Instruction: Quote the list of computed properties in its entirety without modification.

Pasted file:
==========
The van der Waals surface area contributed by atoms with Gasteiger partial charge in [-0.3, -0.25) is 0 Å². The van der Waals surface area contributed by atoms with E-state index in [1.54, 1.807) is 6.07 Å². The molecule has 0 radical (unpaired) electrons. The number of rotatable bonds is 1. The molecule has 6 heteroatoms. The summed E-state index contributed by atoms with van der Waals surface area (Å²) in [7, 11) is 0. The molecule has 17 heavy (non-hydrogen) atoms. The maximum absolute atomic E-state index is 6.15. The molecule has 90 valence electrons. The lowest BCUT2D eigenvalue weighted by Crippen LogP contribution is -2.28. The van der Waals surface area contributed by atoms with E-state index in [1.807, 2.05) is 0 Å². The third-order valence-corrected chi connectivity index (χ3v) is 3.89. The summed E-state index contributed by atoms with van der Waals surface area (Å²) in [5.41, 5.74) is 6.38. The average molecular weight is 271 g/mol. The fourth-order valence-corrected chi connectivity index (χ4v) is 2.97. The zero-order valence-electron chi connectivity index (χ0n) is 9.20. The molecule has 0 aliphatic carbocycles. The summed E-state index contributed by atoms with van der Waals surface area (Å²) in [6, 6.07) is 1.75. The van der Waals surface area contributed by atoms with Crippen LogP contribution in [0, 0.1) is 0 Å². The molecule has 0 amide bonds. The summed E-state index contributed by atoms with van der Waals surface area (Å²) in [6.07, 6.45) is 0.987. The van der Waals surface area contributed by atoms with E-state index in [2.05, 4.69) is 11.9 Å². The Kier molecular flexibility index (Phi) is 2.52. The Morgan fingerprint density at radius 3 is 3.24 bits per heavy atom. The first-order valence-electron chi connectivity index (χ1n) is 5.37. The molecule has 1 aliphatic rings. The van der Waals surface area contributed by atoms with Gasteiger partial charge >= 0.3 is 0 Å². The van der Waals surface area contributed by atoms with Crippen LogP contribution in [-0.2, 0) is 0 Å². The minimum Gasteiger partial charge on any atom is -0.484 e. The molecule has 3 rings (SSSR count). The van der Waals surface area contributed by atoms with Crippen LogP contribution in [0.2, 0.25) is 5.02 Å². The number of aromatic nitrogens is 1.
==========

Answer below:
The van der Waals surface area contributed by atoms with Gasteiger partial charge in [-0.3, -0.25) is 0 Å². The van der Waals surface area contributed by atoms with E-state index in [1.54, 1.807) is 6.07 Å². The molecule has 0 radical (unpaired) electrons. The number of rotatable bonds is 1. The molecule has 6 heteroatoms. The summed E-state index contributed by atoms with van der Waals surface area (Å²) in [7, 11) is 0. The molecule has 17 heavy (non-hydrogen) atoms. The maximum absolute atomic E-state index is 6.15. The molecule has 90 valence electrons. The lowest BCUT2D eigenvalue weighted by Crippen LogP contribution is -2.28. The van der Waals surface area contributed by atoms with E-state index in [1.807, 2.05) is 0 Å². The third-order valence-corrected chi connectivity index (χ3v) is 3.89. The summed E-state index contributed by atoms with van der Waals surface area (Å²) in [5.41, 5.74) is 6.38. The average molecular weight is 271 g/mol. The fourth-order valence-corrected chi connectivity index (χ4v) is 2.97. The zero-order valence-electron chi connectivity index (χ0n) is 9.20. The molecule has 0 aliphatic carbocycles. The summed E-state index contributed by atoms with van der Waals surface area (Å²) in [6, 6.07) is 1.75. The van der Waals surface area contributed by atoms with Crippen LogP contribution in [0, 0.1) is 0 Å². The molecule has 0 amide bonds. The summed E-state index contributed by atoms with van der Waals surface area (Å²) in [6.07, 6.45) is 0.987. The van der Waals surface area contributed by atoms with E-state index in [2.05, 4.69) is 11.9 Å². The Kier molecular flexibility index (Phi) is 2.52. The Morgan fingerprint density at radius 3 is 3.24 bits per heavy atom. The first-order valence-electron chi connectivity index (χ1n) is 5.37. The molecule has 1 aliphatic rings. The van der Waals surface area contributed by atoms with Gasteiger partial charge >= 0.3 is 0 Å². The van der Waals surface area contributed by atoms with Crippen LogP contribution in [-0.2, 0) is 0 Å². The minimum Gasteiger partial charge on any atom is -0.484 e. The molecule has 3 rings (SSSR count). The van der Waals surface area contributed by atoms with Crippen LogP contribution in [0.2, 0.25) is 5.02 Å². The number of aromatic nitrogens is 1.